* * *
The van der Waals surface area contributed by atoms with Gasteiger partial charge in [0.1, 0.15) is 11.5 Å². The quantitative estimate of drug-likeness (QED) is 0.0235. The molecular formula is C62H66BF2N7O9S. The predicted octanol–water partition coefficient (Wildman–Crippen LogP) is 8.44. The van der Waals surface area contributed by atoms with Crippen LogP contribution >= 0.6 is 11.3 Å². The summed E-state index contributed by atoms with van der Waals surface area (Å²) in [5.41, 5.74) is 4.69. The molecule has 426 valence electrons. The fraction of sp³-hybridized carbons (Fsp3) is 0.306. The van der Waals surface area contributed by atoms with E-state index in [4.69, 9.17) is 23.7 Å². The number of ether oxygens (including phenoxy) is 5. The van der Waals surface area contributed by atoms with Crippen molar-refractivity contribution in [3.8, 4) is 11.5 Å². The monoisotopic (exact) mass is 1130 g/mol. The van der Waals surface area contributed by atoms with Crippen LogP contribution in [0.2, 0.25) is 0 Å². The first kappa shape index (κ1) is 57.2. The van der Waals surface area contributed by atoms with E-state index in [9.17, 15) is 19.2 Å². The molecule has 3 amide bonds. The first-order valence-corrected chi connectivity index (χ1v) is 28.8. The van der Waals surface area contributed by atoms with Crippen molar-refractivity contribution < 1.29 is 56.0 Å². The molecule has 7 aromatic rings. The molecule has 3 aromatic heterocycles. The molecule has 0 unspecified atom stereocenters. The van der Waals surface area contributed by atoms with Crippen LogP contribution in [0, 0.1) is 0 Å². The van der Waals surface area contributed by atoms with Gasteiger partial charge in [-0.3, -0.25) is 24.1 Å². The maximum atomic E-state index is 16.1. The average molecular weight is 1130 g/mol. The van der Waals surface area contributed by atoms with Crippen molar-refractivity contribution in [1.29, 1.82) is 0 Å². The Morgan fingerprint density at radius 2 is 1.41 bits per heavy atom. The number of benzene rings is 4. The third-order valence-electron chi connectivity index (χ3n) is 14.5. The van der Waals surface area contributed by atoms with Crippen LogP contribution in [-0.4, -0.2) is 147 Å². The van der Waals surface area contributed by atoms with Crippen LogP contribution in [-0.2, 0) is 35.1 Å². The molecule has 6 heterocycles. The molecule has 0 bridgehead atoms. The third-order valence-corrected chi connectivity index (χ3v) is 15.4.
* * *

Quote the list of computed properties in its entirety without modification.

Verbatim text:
The van der Waals surface area contributed by atoms with Gasteiger partial charge in [0.1, 0.15) is 11.5 Å². The quantitative estimate of drug-likeness (QED) is 0.0235. The molecular formula is C62H66BF2N7O9S. The predicted octanol–water partition coefficient (Wildman–Crippen LogP) is 8.44. The van der Waals surface area contributed by atoms with Crippen LogP contribution >= 0.6 is 11.3 Å². The summed E-state index contributed by atoms with van der Waals surface area (Å²) in [5.41, 5.74) is 4.69. The molecule has 426 valence electrons. The fraction of sp³-hybridized carbons (Fsp3) is 0.306. The van der Waals surface area contributed by atoms with E-state index in [4.69, 9.17) is 23.7 Å². The number of ether oxygens (including phenoxy) is 5. The van der Waals surface area contributed by atoms with Crippen molar-refractivity contribution in [3.8, 4) is 11.5 Å². The monoisotopic (exact) mass is 1130 g/mol. The van der Waals surface area contributed by atoms with Crippen LogP contribution in [0.2, 0.25) is 0 Å². The first kappa shape index (κ1) is 57.2. The van der Waals surface area contributed by atoms with E-state index in [9.17, 15) is 19.2 Å². The molecule has 3 amide bonds. The first-order valence-corrected chi connectivity index (χ1v) is 28.8. The van der Waals surface area contributed by atoms with Crippen molar-refractivity contribution < 1.29 is 56.0 Å². The molecule has 7 aromatic rings. The molecule has 3 aromatic heterocycles. The molecule has 0 unspecified atom stereocenters. The van der Waals surface area contributed by atoms with Crippen LogP contribution in [0, 0.1) is 0 Å². The van der Waals surface area contributed by atoms with Gasteiger partial charge in [-0.3, -0.25) is 24.1 Å². The maximum atomic E-state index is 16.1. The average molecular weight is 1130 g/mol. The van der Waals surface area contributed by atoms with Crippen molar-refractivity contribution in [1.29, 1.82) is 0 Å². The Morgan fingerprint density at radius 2 is 1.41 bits per heavy atom. The number of benzene rings is 4. The third-order valence-electron chi connectivity index (χ3n) is 14.5. The van der Waals surface area contributed by atoms with Crippen LogP contribution in [-0.4, -0.2) is 147 Å². The van der Waals surface area contributed by atoms with Crippen LogP contribution in [-0.2, 0) is 35.1 Å². The molecule has 6 heterocycles. The molecule has 0 bridgehead atoms. The third-order valence-corrected chi connectivity index (χ3v) is 15.4.